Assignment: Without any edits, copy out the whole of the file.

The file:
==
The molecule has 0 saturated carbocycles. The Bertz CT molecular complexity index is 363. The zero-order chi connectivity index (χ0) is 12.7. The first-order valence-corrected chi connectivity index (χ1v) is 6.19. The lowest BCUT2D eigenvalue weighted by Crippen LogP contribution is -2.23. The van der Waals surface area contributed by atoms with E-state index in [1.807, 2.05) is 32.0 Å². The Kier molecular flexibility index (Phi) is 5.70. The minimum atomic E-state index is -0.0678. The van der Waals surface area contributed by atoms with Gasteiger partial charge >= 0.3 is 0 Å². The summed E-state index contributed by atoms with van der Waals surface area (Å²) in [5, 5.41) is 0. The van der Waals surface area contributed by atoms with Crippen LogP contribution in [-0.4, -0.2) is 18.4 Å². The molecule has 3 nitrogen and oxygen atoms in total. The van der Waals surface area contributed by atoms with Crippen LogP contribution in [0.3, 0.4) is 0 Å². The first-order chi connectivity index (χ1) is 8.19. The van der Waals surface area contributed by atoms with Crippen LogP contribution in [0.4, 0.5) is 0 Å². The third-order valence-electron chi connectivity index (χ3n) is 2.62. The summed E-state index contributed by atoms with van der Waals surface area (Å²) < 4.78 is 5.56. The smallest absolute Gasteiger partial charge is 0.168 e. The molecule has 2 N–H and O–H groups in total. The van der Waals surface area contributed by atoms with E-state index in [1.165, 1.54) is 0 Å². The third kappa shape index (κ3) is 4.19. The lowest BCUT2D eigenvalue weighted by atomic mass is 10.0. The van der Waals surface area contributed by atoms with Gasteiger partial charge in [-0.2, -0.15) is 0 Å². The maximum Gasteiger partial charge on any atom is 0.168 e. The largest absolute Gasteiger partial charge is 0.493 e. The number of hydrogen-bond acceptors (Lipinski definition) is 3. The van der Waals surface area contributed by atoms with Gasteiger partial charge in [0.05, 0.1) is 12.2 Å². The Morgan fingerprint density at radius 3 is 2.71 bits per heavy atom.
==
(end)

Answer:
The molecule has 0 saturated carbocycles. The Bertz CT molecular complexity index is 363. The zero-order chi connectivity index (χ0) is 12.7. The first-order valence-corrected chi connectivity index (χ1v) is 6.19. The lowest BCUT2D eigenvalue weighted by Crippen LogP contribution is -2.23. The van der Waals surface area contributed by atoms with E-state index in [1.807, 2.05) is 32.0 Å². The Kier molecular flexibility index (Phi) is 5.70. The minimum atomic E-state index is -0.0678. The van der Waals surface area contributed by atoms with Gasteiger partial charge >= 0.3 is 0 Å². The summed E-state index contributed by atoms with van der Waals surface area (Å²) in [5, 5.41) is 0. The van der Waals surface area contributed by atoms with Crippen LogP contribution in [-0.4, -0.2) is 18.4 Å². The molecule has 3 nitrogen and oxygen atoms in total. The van der Waals surface area contributed by atoms with Crippen LogP contribution in [0.3, 0.4) is 0 Å². The first-order chi connectivity index (χ1) is 8.19. The van der Waals surface area contributed by atoms with Crippen LogP contribution in [0.4, 0.5) is 0 Å². The third-order valence-electron chi connectivity index (χ3n) is 2.62. The summed E-state index contributed by atoms with van der Waals surface area (Å²) < 4.78 is 5.56. The smallest absolute Gasteiger partial charge is 0.168 e. The molecule has 2 N–H and O–H groups in total. The van der Waals surface area contributed by atoms with E-state index in [1.165, 1.54) is 0 Å². The third kappa shape index (κ3) is 4.19. The lowest BCUT2D eigenvalue weighted by atomic mass is 10.0. The van der Waals surface area contributed by atoms with Gasteiger partial charge in [-0.2, -0.15) is 0 Å². The maximum Gasteiger partial charge on any atom is 0.168 e. The largest absolute Gasteiger partial charge is 0.493 e. The number of hydrogen-bond acceptors (Lipinski definition) is 3. The van der Waals surface area contributed by atoms with Gasteiger partial charge in [0.05, 0.1) is 12.2 Å². The Morgan fingerprint density at radius 3 is 2.71 bits per heavy atom.